Gotta love that swagger
O.K., admit it, we all dream about being fighter pilots. Those pilots who say they do not are lying.
So it is with completely green envy that I pass along that the first dozen F-22 Raptor Stealth fighters are now operational and ready to pounce on anyone, anywhere, from their home base at Langley Air Force Base, VA.
The Air Force says the new F-22A Raptor is such a dominant fighter jet that in mock dogfights its pilots typically take on six F-15 Eagles at once. Despite the favorable odds, the F-15s, still one of the world's most capable fighters, are no contest for the fastest radar-evading stealth jet ever built.
At a cost of about $160 million EACH ($350 million when R & D is factored in), these are not cheap airplanes. But when you hear Lt. Col. David Krumm, an F-22A instructor pilot talk about the Raptor, it may very well be the baddest thing flying.
''The F-15 pilots, they are the world's best pilots. When you take them flying against anyone else in the world, they are going to wipe the floor with them. It's a startling moment for them to come down here to Florida and get waylaid by the F-22A,” Lt. Col. Krumm said.But you’ve got to love this jewel of a quote from Lt. Col. Krumm, spoken as only a fighter pilot CFI can: ''We want to kick the door down [with the F-22A] so the air space is clear for any other aircraft you want to send in. Someone could come in flying a Cessna 172 with a pistol if you wanted after we're done.''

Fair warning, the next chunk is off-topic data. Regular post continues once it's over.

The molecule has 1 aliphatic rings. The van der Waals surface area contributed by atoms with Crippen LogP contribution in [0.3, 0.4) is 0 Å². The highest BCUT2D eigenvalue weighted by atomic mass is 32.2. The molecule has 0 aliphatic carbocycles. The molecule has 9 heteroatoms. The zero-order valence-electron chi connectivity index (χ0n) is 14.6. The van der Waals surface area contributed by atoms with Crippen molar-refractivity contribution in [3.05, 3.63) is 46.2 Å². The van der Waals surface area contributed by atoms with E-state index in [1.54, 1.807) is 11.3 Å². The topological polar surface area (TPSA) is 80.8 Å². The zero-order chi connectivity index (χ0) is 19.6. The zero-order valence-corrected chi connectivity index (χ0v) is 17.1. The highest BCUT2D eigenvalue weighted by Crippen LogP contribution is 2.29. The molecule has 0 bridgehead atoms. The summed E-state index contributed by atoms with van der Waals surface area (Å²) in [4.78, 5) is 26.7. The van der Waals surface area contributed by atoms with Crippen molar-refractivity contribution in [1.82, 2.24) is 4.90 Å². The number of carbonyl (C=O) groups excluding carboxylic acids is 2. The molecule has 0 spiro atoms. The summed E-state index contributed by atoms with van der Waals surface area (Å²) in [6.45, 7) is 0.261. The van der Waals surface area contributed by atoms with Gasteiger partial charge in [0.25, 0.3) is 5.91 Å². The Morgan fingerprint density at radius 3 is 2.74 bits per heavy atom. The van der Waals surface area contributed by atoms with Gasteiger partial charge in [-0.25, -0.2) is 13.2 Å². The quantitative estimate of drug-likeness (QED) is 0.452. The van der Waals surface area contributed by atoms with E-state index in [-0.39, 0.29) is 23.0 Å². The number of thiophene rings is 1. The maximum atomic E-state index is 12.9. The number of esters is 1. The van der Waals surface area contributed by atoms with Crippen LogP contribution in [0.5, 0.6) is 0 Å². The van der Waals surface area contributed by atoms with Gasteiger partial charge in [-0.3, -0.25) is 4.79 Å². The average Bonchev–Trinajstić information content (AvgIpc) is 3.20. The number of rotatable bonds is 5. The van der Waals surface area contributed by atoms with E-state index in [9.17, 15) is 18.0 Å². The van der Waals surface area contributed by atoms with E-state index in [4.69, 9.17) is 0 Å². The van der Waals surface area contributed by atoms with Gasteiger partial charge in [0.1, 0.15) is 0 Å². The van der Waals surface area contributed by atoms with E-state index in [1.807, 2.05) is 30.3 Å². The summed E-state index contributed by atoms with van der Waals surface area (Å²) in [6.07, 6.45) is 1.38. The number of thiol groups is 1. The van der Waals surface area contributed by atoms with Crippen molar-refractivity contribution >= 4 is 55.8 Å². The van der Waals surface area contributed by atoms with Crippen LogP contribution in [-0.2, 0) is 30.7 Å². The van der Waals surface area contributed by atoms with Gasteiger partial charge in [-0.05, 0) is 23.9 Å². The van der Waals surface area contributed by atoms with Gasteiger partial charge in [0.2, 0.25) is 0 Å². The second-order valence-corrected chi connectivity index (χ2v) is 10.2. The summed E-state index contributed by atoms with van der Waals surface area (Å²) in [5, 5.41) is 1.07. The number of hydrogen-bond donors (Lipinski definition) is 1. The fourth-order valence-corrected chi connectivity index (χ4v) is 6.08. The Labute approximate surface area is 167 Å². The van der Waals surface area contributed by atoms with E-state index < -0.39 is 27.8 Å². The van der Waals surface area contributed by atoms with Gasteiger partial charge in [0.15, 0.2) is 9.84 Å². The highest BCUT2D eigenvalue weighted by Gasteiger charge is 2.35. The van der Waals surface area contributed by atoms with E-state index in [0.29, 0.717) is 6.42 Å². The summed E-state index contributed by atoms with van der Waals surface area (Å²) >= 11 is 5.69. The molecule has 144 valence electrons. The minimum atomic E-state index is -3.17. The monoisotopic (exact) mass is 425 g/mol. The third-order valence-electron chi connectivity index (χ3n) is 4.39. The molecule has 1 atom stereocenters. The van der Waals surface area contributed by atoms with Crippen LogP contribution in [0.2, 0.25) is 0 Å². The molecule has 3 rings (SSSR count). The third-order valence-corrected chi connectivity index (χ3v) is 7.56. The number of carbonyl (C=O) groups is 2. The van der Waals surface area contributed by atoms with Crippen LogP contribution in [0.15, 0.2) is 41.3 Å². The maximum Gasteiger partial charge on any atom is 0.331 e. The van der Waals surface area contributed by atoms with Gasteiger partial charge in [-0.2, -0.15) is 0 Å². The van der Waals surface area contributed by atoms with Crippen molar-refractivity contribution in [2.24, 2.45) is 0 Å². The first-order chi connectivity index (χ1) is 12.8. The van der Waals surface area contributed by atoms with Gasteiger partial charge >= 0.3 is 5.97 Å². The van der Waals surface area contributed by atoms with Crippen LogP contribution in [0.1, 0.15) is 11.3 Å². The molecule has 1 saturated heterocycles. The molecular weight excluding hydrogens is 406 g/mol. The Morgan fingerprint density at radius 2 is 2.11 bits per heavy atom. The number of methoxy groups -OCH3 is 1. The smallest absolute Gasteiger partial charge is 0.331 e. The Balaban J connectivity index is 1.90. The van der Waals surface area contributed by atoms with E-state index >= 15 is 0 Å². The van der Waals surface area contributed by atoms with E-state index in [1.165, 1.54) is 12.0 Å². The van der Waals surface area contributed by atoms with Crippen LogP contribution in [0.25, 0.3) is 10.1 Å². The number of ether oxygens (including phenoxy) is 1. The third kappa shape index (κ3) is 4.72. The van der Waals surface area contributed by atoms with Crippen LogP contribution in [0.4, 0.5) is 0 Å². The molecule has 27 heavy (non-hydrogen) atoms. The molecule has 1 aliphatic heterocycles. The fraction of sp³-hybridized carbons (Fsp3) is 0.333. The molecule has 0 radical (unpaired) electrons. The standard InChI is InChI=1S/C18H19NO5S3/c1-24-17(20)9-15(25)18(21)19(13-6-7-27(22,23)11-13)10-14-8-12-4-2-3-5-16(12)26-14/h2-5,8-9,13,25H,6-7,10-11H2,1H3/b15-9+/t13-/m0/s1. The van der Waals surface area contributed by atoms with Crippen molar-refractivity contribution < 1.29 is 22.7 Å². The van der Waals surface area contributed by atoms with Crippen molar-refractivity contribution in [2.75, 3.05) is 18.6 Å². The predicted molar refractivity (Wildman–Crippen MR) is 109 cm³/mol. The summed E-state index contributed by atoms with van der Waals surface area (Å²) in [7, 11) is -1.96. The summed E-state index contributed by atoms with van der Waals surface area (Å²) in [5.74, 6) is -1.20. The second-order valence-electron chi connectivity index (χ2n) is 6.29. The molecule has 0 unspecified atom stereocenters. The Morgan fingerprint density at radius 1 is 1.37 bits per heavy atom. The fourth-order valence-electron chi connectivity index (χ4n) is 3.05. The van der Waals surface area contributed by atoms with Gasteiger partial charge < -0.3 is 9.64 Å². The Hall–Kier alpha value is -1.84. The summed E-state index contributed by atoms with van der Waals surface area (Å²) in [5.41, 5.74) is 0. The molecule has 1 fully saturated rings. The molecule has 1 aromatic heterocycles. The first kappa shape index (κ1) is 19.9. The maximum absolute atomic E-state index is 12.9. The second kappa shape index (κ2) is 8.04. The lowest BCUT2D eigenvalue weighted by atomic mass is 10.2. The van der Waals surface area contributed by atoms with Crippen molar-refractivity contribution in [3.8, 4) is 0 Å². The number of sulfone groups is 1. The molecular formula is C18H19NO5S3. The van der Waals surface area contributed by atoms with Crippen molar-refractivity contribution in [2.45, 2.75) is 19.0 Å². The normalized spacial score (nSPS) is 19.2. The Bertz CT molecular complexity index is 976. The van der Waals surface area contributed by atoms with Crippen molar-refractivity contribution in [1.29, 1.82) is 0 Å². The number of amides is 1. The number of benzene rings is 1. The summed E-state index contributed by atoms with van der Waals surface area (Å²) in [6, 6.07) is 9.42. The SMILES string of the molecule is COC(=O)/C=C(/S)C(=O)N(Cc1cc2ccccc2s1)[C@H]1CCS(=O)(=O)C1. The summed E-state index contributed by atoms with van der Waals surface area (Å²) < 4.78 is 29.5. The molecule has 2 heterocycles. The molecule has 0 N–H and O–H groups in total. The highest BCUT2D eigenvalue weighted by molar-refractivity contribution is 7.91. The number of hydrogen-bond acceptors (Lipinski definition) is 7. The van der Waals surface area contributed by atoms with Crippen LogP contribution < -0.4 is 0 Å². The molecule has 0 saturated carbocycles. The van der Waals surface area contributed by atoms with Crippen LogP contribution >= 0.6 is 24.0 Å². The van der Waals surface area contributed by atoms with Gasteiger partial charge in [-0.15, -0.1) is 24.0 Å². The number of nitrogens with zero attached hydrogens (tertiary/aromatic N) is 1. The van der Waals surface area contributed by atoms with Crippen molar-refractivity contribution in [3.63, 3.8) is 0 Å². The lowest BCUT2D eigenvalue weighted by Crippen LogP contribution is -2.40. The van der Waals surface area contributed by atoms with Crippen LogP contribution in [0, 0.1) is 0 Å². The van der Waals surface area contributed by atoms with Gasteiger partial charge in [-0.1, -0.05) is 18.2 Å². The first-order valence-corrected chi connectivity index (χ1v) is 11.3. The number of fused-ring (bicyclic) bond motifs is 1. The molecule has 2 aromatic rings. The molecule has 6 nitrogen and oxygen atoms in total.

Or this one, also from the Lt. Col.: 'The capability to fly at supersonic speed without using fuel-guzzling afterburners saves us a lot of gas and opens up a whole host of things when you start talking about dropping bombs. You can imagine if you are 60,000 feet doing mach 1.9 (about 1,400 mph) and these bombs are flying out of your airplane, the swath of hell you can produce going through a country saying 'I'll take that target, and that target','' Krumm said.
One of the most challenging things for an F-22A instructor like Lt. Col. Krumm is that the Raptor is a single-seat fighter, which means only the most experienced fighter pilots, capable of flying such a high-tech plane solo, will be selected until the program becomes more routine. “When you strap on $160 million of taxpayer money, it's by yourself with me nervously flying alongside you going, `Please don't screw up, please don't screw up,' '' Krumm said.